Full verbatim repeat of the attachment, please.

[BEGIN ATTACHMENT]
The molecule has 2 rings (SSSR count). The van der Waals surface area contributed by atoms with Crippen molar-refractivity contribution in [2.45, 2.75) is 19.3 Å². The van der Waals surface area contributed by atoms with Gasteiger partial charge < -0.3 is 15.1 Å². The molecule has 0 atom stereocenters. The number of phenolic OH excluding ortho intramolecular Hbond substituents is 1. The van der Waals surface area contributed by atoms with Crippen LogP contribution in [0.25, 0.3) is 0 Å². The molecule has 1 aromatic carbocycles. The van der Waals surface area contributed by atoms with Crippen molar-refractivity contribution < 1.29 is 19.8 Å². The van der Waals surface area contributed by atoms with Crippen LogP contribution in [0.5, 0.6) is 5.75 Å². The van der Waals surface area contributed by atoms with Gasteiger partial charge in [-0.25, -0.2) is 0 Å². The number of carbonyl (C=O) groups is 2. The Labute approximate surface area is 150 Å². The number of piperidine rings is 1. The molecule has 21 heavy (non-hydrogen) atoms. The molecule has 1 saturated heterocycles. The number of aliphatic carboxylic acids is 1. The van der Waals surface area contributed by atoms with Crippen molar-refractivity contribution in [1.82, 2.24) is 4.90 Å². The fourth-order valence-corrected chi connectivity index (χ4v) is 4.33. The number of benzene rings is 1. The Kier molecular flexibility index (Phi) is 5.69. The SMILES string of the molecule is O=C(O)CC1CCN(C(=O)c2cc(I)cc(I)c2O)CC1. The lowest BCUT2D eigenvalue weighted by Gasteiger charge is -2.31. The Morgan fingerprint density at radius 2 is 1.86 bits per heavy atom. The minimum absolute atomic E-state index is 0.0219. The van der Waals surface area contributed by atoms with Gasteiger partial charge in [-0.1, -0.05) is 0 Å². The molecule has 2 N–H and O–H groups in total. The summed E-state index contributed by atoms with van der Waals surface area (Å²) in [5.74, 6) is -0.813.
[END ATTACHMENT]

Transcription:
The molecule has 2 rings (SSSR count). The van der Waals surface area contributed by atoms with Crippen molar-refractivity contribution in [2.45, 2.75) is 19.3 Å². The van der Waals surface area contributed by atoms with Gasteiger partial charge < -0.3 is 15.1 Å². The molecule has 0 atom stereocenters. The number of phenolic OH excluding ortho intramolecular Hbond substituents is 1. The van der Waals surface area contributed by atoms with Crippen LogP contribution in [0.25, 0.3) is 0 Å². The molecule has 1 aromatic carbocycles. The van der Waals surface area contributed by atoms with Crippen molar-refractivity contribution < 1.29 is 19.8 Å². The van der Waals surface area contributed by atoms with Crippen LogP contribution in [0.5, 0.6) is 5.75 Å². The van der Waals surface area contributed by atoms with Gasteiger partial charge in [-0.25, -0.2) is 0 Å². The number of carbonyl (C=O) groups is 2. The Labute approximate surface area is 150 Å². The number of piperidine rings is 1. The molecule has 21 heavy (non-hydrogen) atoms. The molecule has 1 saturated heterocycles. The number of aliphatic carboxylic acids is 1. The van der Waals surface area contributed by atoms with Crippen molar-refractivity contribution in [1.82, 2.24) is 4.90 Å². The fourth-order valence-corrected chi connectivity index (χ4v) is 4.33. The number of benzene rings is 1. The Kier molecular flexibility index (Phi) is 5.69. The SMILES string of the molecule is O=C(O)CC1CCN(C(=O)c2cc(I)cc(I)c2O)CC1. The lowest BCUT2D eigenvalue weighted by Gasteiger charge is -2.31. The Morgan fingerprint density at radius 2 is 1.86 bits per heavy atom. The minimum absolute atomic E-state index is 0.0219. The van der Waals surface area contributed by atoms with Gasteiger partial charge in [-0.1, -0.05) is 0 Å². The molecule has 2 N–H and O–H groups in total. The summed E-state index contributed by atoms with van der Waals surface area (Å²) in [5.74, 6) is -0.813.